The World Cup was starting, Joe Schmidt’s Ireland was on a three-Test tour of Australia, Rory McIlroy was about to tackle the US Open and the Munster Hurling Championship was producing a mixture of drama and genius that hasn’t been seen since the late ‘60s when The Beatles juggled a slow implosion with some of their greatest work.
Cunningham’s move is worthy of our attention now as the Premier League’s transfer deadline passes us by, the 20 teams pull up their metaphorical drawbridges and a stocktake is compiled of what it is they have at their disposal — and what they might need when the market re-opens and agents can hawk their wares again.
There’s a wider lens we’ll look through in a bit but the Galway man’s promotion is deserving of our attention first. Cunningham managed two top-tier appearances with Manchester City back at the start of the decade. Add them together and you get the grand total of two minutes played, both as late replacements for Adam Johnson.
It’s taken him eight years to return. Eight years spent mostly in the Championship with Leicester City, Nottingham Forest and Preston — where he was a fan favourite, occasional captain and 2015/16 player of the year — but also at Bristol City where he chipped away for three years in League One.
Cunningham’s career wasn’t helped by injuries either so his return to the big time is to be applauded — and welcomed. His abilities and experience at left-back at the age of 27 will surely propel him up the roster for the Republic of Ireland given the country’s dearth of options there and Stephen Ward’s advancing years.
And now to the disturbing part.
Cunningham is the one example of a senior Irish footballer who has been upwardly mobile in Premier League terms this off-season. It’s a depressing reality, even if the dwindling number, and influence, of Irish players in the ‘Greatest League in the World’ has been a dismaying trend for a long, long time.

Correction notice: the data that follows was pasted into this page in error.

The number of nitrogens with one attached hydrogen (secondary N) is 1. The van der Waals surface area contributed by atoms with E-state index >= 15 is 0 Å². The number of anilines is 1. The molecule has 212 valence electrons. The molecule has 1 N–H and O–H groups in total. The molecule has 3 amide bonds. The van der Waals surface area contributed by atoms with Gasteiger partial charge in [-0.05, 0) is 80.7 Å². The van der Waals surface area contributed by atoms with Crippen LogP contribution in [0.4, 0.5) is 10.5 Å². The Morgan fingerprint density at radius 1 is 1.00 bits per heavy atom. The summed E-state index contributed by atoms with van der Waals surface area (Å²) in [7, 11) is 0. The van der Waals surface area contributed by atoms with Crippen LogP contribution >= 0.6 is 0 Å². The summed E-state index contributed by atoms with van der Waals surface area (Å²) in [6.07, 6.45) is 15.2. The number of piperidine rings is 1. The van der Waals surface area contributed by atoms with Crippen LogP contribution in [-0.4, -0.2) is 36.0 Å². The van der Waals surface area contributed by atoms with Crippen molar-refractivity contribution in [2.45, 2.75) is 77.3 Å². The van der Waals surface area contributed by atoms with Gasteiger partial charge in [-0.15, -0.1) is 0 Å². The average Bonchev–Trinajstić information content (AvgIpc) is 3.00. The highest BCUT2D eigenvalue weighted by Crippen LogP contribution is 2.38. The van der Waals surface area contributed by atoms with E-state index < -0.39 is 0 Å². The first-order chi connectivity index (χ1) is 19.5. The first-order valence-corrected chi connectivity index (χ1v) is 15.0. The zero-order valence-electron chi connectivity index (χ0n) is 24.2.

Harry Arter did manage to squeeze out the door at Bournemouth for a year-long loan at Cardiff City before it shut at 5pm yesterday but, well, everything after that is traffic in the wrong direction.
God be with the days — two years ago — when Robbie Brady was being talked up as a target for Leicester’s reigning league champions, Shane Duffy was poised for Champions League football as part of the Brendan Rodgers revolution at Celtic and Jeff Hendrick was Sean Dyche’s ‘must have’ shiny new toy at Burnley.
As we know, only one of those courtships, if that’s what the first two ever were, ended up being consummated between the club and player in question and neither Brady nor Hendrick have been tearing up trees at Turf Moor either. In that, they are not alone when it comes to Martin O’Neill’s talent pool.
There are less than 20 Republic of Ireland-qualified footballers earning their crust in the big league now that could be considered likely material for involvement on the international stage. Of that, only Duffy, Cunningham, Declan Rice and Matt Doherty could make a convincing case for claiming their PL club career is pointing upwards.
Rice is the only Irish ‘regular’ under the age of 25, though there are some seeds of hope deeper down. Caoimhin Kelleher featured for Liverpool over the summer and Troy Parrott franked his reputation as one of the most exciting Irish talents in ages by signing a first professional contract with Tottenham.
But young lads crossing the Irish Sea with pimples on their chins is nothing new. Think back 20 years, to the 1998/99 season, and it is all too clear just how much the ability of Irish players to turn the heads of managers, and influence games, at the summit of the English game has dipped.
Roy Keane and Denis Irwin would end that campaign as treble winners with Manchester United. Gary Kelly and Ian Harte were the standard bearers for half-a-dozen Irishmen at a Leeds United side that would finish fourth in the table. Steve Staunton and Phil Babb were first-teamers at Anfield.
That’s before you consider Damien Duff at Blackburn, Richard Dunne on the books at Everton, Shay Given with Newcastle United and Stephen Carr at Tottenham. And many, many more.
Then again, as Gary Neville explains elsewhere in these pages, it’s a problem with which the four ‘home’ nations can identify all too well.